Slurs in most notation software do seem to be “just” cubic Bézier curves, but I sometimes wonder why nobody has introduced more control points. Certainly an extra point in the middle would be a nice addition to transition between the current range of shapes and “flat” slurs. I guess finding a simple way for non-mathematicians to understand how to control the shape is part of the problem. (Come to that, I also wonder why nobody uses a mathematical formulation where all four control points are on the slur itself…)
Unfortunately, I don’t have access to Dorico, since my trial has expired, so I can’t do a direct comparison of slurs. But I am actually talking about something else:
I was able to adjust the settings in Dorico so that the shape and fullness of the Dorico slur in general was quite close to that of Finale, which was encouraging. But when slur contour must be corrected on an individual basis, I found that it takes a much more effort in Dorico to the point where it becomes impractical to achieve the same overall results as in Finale. I couldn’t really understand why except for the reason I mentioned: one seems to be able to adjust the slurs at too fine a level in Dorico, so that the slur can be too easily misshapen. In contrast, slurs remain effortlessly smooth and beautifully contoured as one adjusts them in Finale.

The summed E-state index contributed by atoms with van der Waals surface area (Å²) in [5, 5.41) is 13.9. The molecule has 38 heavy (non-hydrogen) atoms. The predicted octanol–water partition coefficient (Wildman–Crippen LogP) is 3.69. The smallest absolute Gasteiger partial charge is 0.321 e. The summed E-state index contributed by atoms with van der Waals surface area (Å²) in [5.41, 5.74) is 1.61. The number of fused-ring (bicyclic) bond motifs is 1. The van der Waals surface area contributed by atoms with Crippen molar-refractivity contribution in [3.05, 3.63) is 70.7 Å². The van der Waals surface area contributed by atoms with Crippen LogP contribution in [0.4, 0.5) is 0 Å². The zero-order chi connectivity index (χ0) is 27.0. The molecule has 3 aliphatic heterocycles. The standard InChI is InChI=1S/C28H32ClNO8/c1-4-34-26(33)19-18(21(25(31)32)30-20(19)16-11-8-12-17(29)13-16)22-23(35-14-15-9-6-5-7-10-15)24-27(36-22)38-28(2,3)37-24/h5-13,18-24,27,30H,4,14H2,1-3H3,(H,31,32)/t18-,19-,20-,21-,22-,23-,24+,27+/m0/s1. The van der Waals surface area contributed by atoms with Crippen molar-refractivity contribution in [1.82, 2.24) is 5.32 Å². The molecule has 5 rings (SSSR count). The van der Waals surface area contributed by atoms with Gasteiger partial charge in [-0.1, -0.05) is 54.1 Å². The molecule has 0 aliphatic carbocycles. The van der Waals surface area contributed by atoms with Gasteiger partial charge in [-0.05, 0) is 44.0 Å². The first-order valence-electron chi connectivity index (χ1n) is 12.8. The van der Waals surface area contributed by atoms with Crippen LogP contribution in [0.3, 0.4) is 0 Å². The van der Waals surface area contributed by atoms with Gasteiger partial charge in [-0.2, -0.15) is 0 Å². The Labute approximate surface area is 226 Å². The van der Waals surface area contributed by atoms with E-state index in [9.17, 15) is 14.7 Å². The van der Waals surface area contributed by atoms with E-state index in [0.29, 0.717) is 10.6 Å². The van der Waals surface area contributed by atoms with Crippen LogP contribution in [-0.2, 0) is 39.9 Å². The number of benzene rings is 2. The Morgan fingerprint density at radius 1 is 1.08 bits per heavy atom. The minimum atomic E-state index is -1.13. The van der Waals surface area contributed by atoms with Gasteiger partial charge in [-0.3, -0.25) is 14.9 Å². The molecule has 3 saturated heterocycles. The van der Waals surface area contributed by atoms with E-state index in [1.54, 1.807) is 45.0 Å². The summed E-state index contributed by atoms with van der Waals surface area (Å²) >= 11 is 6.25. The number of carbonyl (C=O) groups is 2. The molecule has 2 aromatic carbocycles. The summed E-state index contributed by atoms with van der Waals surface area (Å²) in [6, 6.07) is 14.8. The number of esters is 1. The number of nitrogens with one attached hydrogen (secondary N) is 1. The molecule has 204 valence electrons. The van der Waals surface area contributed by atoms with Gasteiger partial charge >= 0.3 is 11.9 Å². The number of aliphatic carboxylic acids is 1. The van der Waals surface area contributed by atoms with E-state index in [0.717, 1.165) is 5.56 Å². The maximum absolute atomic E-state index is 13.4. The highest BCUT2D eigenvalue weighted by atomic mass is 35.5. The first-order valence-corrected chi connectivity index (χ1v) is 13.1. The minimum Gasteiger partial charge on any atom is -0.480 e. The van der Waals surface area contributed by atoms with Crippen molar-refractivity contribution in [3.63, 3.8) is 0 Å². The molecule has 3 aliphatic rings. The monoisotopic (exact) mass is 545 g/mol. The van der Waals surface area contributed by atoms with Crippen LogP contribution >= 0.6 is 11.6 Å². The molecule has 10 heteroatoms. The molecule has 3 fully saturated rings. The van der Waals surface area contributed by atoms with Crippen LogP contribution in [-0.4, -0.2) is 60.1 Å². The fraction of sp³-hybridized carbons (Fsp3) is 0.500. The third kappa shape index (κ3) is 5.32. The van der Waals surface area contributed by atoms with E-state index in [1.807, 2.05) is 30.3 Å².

But, of course, one can produce very bad results in Finale if the default settings are not corrected; but this is very easy to do.
I only mention this because I hope that Dorico will improve to the point where I can eventually use it.
I meant no disrespect to whichever bright mind has programmed them. But obviously the true difficulty does not lie in drawing the shape but rather in figuring out where to draw it.
I don’t know, as long as you can drag something around it’s just a matter of practice, isn’t it?
I wasn’t implying any disrespect. But I rather suspect that the choice might sometimes have been made on the basis of “that’s what other apps do” rather than thinking it through from first principles. Of course a cubic Bézier curve is about the simplest thing that looks (approximately) like a conventional slur, and can also represent some types of S-shaped slur.
Yes, but some things are more intuitive than others. For example, you could devise a system for controlling the shape of a Bézier curve where all the controls were attached to the end points only (e.g. you define the direction and curvature at the ends to control how much the slur “balloons” from a straight line). But it wouldn’t be very intuitive!
All this gets more interesting when you want a friendly way to define multi-segment slurs. One day I’m going to write a note about that - there has been a lot of research done (going back 50 years to the earliest CAD systems) about how to create multi-segment splines which visually “look smooth.” It’s not just a matter of avoiding “kinks” in the curve (which is what Dorico does) but also about grading the changes in curvature. A slur made from a straight line and two circular arcs at the ends would look completely wrong, for example, because the curvature suddenly jumps from one value to another.